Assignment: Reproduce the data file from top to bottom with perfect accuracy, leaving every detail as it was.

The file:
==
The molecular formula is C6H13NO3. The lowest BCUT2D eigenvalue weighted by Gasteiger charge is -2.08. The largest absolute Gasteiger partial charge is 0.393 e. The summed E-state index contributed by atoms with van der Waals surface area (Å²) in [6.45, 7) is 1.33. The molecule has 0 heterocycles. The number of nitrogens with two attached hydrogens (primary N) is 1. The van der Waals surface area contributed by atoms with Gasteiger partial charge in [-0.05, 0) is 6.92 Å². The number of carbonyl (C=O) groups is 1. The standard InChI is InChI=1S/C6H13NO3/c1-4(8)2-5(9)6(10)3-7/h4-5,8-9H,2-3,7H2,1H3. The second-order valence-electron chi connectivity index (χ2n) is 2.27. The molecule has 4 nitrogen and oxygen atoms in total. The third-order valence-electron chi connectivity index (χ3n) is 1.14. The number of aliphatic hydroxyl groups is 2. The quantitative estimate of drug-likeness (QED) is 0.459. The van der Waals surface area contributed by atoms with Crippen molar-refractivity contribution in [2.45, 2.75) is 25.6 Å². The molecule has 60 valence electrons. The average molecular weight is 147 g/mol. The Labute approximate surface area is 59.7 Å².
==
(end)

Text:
The molecular formula is C6H13NO3. The lowest BCUT2D eigenvalue weighted by Gasteiger charge is -2.08. The largest absolute Gasteiger partial charge is 0.393 e. The summed E-state index contributed by atoms with van der Waals surface area (Å²) in [6.45, 7) is 1.33. The molecule has 0 heterocycles. The number of nitrogens with two attached hydrogens (primary N) is 1. The van der Waals surface area contributed by atoms with Gasteiger partial charge in [-0.05, 0) is 6.92 Å². The number of carbonyl (C=O) groups is 1. The standard InChI is InChI=1S/C6H13NO3/c1-4(8)2-5(9)6(10)3-7/h4-5,8-9H,2-3,7H2,1H3. The second-order valence-electron chi connectivity index (χ2n) is 2.27. The molecule has 4 nitrogen and oxygen atoms in total. The third-order valence-electron chi connectivity index (χ3n) is 1.14. The number of aliphatic hydroxyl groups is 2. The quantitative estimate of drug-likeness (QED) is 0.459. The van der Waals surface area contributed by atoms with Crippen molar-refractivity contribution in [2.45, 2.75) is 25.6 Å². The molecule has 60 valence electrons. The average molecular weight is 147 g/mol. The Labute approximate surface area is 59.7 Å².